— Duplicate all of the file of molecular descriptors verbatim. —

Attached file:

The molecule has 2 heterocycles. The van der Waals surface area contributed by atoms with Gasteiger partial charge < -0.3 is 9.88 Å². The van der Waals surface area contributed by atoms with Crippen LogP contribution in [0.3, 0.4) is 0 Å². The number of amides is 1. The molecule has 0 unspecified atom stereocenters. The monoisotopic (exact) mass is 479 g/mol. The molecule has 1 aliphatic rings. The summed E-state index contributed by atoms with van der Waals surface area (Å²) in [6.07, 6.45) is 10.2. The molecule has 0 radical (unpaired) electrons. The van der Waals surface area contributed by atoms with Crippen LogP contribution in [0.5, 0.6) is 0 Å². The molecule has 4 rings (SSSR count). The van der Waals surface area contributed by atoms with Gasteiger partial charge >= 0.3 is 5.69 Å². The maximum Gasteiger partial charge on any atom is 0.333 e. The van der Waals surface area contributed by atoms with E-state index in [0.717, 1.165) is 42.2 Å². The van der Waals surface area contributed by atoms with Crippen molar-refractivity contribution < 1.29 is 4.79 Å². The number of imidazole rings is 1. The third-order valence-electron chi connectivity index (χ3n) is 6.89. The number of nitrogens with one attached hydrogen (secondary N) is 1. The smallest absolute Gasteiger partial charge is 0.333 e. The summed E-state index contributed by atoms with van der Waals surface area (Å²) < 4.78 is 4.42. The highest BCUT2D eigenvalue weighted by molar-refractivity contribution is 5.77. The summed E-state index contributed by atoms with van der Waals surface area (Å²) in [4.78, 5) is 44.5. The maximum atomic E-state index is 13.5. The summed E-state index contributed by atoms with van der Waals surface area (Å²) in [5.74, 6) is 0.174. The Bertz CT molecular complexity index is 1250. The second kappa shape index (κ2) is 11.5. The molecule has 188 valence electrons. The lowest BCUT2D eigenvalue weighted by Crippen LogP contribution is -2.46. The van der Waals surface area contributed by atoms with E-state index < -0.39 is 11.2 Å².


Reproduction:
The molecule has 2 heterocycles. The van der Waals surface area contributed by atoms with Gasteiger partial charge < -0.3 is 9.88 Å². The van der Waals surface area contributed by atoms with Crippen LogP contribution in [0.3, 0.4) is 0 Å². The number of amides is 1. The molecule has 0 unspecified atom stereocenters. The monoisotopic (exact) mass is 479 g/mol. The molecule has 1 aliphatic rings. The summed E-state index contributed by atoms with van der Waals surface area (Å²) in [6.07, 6.45) is 10.2. The molecule has 0 radical (unpaired) electrons. The van der Waals surface area contributed by atoms with Crippen LogP contribution in [0.5, 0.6) is 0 Å². The molecule has 4 rings (SSSR count). The van der Waals surface area contributed by atoms with Gasteiger partial charge >= 0.3 is 5.69 Å². The maximum Gasteiger partial charge on any atom is 0.333 e. The van der Waals surface area contributed by atoms with E-state index in [0.717, 1.165) is 42.2 Å². The van der Waals surface area contributed by atoms with Crippen molar-refractivity contribution < 1.29 is 4.79 Å². The number of imidazole rings is 1. The third-order valence-electron chi connectivity index (χ3n) is 6.89. The number of nitrogens with one attached hydrogen (secondary N) is 1. The smallest absolute Gasteiger partial charge is 0.333 e. The summed E-state index contributed by atoms with van der Waals surface area (Å²) < 4.78 is 4.42. The highest BCUT2D eigenvalue weighted by molar-refractivity contribution is 5.77. The summed E-state index contributed by atoms with van der Waals surface area (Å²) in [4.78, 5) is 44.5. The maximum atomic E-state index is 13.5. The summed E-state index contributed by atoms with van der Waals surface area (Å²) in [5.74, 6) is 0.174. The Bertz CT molecular complexity index is 1250. The second kappa shape index (κ2) is 11.5. The molecule has 188 valence electrons. The lowest BCUT2D eigenvalue weighted by Crippen LogP contribution is -2.46. The van der Waals surface area contributed by atoms with E-state index < -0.39 is 11.2 Å².